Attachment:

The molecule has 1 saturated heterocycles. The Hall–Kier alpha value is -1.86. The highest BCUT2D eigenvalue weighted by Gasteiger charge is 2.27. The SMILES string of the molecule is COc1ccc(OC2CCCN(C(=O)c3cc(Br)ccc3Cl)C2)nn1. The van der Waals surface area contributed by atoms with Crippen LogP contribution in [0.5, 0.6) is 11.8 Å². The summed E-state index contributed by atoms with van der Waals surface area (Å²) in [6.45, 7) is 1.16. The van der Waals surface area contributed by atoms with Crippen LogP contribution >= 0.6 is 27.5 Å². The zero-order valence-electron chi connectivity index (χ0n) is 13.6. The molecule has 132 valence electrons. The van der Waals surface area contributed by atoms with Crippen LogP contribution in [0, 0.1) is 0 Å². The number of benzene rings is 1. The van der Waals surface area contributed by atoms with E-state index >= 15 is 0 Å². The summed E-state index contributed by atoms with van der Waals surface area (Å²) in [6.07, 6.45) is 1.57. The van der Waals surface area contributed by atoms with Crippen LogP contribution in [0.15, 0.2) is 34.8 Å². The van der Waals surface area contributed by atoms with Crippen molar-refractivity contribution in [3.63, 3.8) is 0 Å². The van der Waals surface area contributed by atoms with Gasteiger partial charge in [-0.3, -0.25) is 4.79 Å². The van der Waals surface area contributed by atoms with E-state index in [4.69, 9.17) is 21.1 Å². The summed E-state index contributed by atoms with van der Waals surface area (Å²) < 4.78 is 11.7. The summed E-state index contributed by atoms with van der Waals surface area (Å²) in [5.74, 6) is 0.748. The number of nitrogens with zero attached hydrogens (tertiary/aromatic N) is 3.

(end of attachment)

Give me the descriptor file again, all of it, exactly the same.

The molecule has 1 saturated heterocycles. The Hall–Kier alpha value is -1.86. The highest BCUT2D eigenvalue weighted by Gasteiger charge is 2.27. The SMILES string of the molecule is COc1ccc(OC2CCCN(C(=O)c3cc(Br)ccc3Cl)C2)nn1. The van der Waals surface area contributed by atoms with Crippen LogP contribution in [0.5, 0.6) is 11.8 Å². The summed E-state index contributed by atoms with van der Waals surface area (Å²) in [6.45, 7) is 1.16. The van der Waals surface area contributed by atoms with Crippen LogP contribution >= 0.6 is 27.5 Å². The zero-order valence-electron chi connectivity index (χ0n) is 13.6. The molecule has 132 valence electrons. The van der Waals surface area contributed by atoms with Crippen LogP contribution in [0, 0.1) is 0 Å². The number of benzene rings is 1. The van der Waals surface area contributed by atoms with E-state index >= 15 is 0 Å². The summed E-state index contributed by atoms with van der Waals surface area (Å²) in [6.07, 6.45) is 1.57. The van der Waals surface area contributed by atoms with Crippen LogP contribution in [0.15, 0.2) is 34.8 Å². The van der Waals surface area contributed by atoms with Crippen molar-refractivity contribution in [3.63, 3.8) is 0 Å². The van der Waals surface area contributed by atoms with Gasteiger partial charge in [-0.3, -0.25) is 4.79 Å². The van der Waals surface area contributed by atoms with E-state index in [4.69, 9.17) is 21.1 Å². The summed E-state index contributed by atoms with van der Waals surface area (Å²) < 4.78 is 11.7. The summed E-state index contributed by atoms with van der Waals surface area (Å²) in [5.74, 6) is 0.748. The number of nitrogens with zero attached hydrogens (tertiary/aromatic N) is 3.